In short, the book attempts to give you a personal understanding of the impact of Israeli’s occupation policies, and what it is to be Palestinian today, with some humor along the way. It is also a window into Gaza during some of its most turbulent years – the second intifada, the Disengagement, the elections, the onset of the siege – but also into the violated but resilient lives we live as Palestinians. It is a story about mothering, homeland, identity, war and survival.
What do you see as some of the biggest challenges facing Palestinian women today, either in the Diaspora or in Gaza, or both? What do you see as the biggest opportunities?
In addition to challenges facing Arab women in general, and Palestinians as a whole, be it statelessness, access to social suport mechanisms, and so on, Palestinian women face their own unique challenges. They face an enormous burden in terms of not only raising their families, but rehabilitating those families in the aftermath of Israeli assaults like Cast Lead and the ongoing blockade. This responsibility is only heightened when one considers the alarming number of Palestinian men in Israeli prison (or who have been in Israeli prison)-something like 1 in 5. Children are missing their role models and turn to their mothers. Palestinian women are also increasingly becoming the breadwinners in their families-in fact more and more men are specifically looking to marry working women because they can provide a steady and regular salary, where male unemployment rates have otherwise skyrocketed. So the women are (as women usually do!) taking on multiple roles and responsibilities, but under a situation of extreme psychological and physicial stress-and few people stop to ask how they are handling it or what support they might need.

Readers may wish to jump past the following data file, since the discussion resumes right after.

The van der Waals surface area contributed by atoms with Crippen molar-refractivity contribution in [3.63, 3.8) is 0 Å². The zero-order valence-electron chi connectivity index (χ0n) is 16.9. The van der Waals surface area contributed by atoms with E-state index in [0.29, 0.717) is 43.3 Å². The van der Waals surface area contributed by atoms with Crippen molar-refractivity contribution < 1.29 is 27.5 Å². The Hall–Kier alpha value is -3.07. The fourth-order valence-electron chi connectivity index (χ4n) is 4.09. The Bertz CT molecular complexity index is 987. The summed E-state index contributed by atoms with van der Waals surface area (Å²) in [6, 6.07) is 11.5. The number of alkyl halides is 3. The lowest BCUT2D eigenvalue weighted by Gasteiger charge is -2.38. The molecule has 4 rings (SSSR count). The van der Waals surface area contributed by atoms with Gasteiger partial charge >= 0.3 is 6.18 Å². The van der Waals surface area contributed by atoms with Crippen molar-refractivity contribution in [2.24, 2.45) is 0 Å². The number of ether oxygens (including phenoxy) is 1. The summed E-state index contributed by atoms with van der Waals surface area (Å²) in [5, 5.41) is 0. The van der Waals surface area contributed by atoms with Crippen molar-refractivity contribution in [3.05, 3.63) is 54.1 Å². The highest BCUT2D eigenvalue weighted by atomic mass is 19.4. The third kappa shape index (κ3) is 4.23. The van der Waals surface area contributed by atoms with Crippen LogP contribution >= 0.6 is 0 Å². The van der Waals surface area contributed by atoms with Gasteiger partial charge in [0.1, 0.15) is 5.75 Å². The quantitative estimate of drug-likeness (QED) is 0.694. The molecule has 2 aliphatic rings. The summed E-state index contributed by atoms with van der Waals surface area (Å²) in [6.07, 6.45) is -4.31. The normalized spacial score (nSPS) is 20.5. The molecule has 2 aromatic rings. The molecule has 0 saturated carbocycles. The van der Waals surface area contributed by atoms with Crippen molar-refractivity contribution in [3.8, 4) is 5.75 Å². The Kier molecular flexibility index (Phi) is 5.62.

There is also a great thirst these days for an authentic telling of the Palestinian narrative but the story-tellers are sorely lacking. Women’s voices are in particular absent, and are seldom represented at all, though they often have the most personal stories to tell. Sometimes it’s due to a combination of factors, cultural, social or political, whether it’s feeling we don’t have a right to speak on behalf of Palestinians, or maybe we shouldn’t be, or whether our stories are silenced by political or media establishments, or we are too busy doing other things – raising families, etc. But there is definitely a huge window of opportunity now following the Arab Spring, with rising awareness about the Arab world and its people, for Palestinian women to rise up to the challenge and own their narratives and tell their stories, and for authors and writers and activists to give them the tools necessary to empower them to tell these narratives. Another great opportunity is Palestinian women’s access to education. They rank among the most literate in the Arab world. But how do we convert this education into further opportunity, be it career or entrepreneurship? This is where I see some barriers.
What about your next book, which I understand you are co-authoring with writer Maggie Schmitt: The Gaza Kitchen: Recipes and Stories from the Gaza Strip. What is the inspiration for this book?
Yes, that’s right. Actually the new title is The Gaza Kitchen: a Palestinian Culinary Journey (because it was important for us to make sure the reader understand Gaza as being an inseparable part of Palestine as a whole). I’ve always been fascinated by the Palestinian culinary universe and what it revealed about our history as a people, where this history has otherwise been disparaged or destroyed. But in all written or oral accounts of Palestinian cuisine, what little there was of it, Gazan food was often absent, despite the fact that it has some of the most interesting combinations of ingredients in the country. So I always wanted to explore why this was the case and what we could learn, as a result, about the history of the area, in particular of the hundreds of destroyed and depopulated villages whose inhabitants fled to Gaza in 1948, bringing their food and customs with them.